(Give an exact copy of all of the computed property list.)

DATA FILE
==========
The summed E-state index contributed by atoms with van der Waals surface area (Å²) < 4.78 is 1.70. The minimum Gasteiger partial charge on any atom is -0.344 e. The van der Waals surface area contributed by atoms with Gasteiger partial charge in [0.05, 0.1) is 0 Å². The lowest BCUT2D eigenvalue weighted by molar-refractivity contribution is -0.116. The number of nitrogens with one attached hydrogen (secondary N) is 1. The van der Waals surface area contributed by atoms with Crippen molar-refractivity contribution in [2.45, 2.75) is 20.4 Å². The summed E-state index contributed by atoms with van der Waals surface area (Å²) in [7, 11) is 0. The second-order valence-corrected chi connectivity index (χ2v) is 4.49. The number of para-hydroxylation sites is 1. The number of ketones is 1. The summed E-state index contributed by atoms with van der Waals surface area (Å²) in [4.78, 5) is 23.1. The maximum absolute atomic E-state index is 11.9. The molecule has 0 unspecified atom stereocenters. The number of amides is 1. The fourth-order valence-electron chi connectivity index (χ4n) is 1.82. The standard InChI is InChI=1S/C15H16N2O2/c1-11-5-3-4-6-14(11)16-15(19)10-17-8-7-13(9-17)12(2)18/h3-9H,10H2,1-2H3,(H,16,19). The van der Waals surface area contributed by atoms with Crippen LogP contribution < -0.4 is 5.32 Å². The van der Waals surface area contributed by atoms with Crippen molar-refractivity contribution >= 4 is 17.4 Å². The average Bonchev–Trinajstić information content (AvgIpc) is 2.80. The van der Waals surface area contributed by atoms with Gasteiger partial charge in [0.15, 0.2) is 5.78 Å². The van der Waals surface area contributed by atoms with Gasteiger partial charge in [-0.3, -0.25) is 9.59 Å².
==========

The summed E-state index contributed by atoms with van der Waals surface area (Å²) < 4.78 is 1.70. The minimum Gasteiger partial charge on any atom is -0.344 e. The van der Waals surface area contributed by atoms with Gasteiger partial charge in [0.05, 0.1) is 0 Å². The lowest BCUT2D eigenvalue weighted by molar-refractivity contribution is -0.116. The number of nitrogens with one attached hydrogen (secondary N) is 1. The van der Waals surface area contributed by atoms with Crippen molar-refractivity contribution in [2.45, 2.75) is 20.4 Å². The summed E-state index contributed by atoms with van der Waals surface area (Å²) in [7, 11) is 0. The second-order valence-corrected chi connectivity index (χ2v) is 4.49. The number of para-hydroxylation sites is 1. The number of ketones is 1. The summed E-state index contributed by atoms with van der Waals surface area (Å²) in [4.78, 5) is 23.1. The maximum absolute atomic E-state index is 11.9. The molecule has 0 unspecified atom stereocenters. The number of amides is 1. The fourth-order valence-electron chi connectivity index (χ4n) is 1.82. The standard InChI is InChI=1S/C15H16N2O2/c1-11-5-3-4-6-14(11)16-15(19)10-17-8-7-13(9-17)12(2)18/h3-9H,10H2,1-2H3,(H,16,19). The van der Waals surface area contributed by atoms with Crippen LogP contribution < -0.4 is 5.32 Å². The van der Waals surface area contributed by atoms with Crippen molar-refractivity contribution >= 4 is 17.4 Å². The average Bonchev–Trinajstić information content (AvgIpc) is 2.80. The van der Waals surface area contributed by atoms with Gasteiger partial charge in [0.15, 0.2) is 5.78 Å². The van der Waals surface area contributed by atoms with Gasteiger partial charge in [-0.3, -0.25) is 9.59 Å².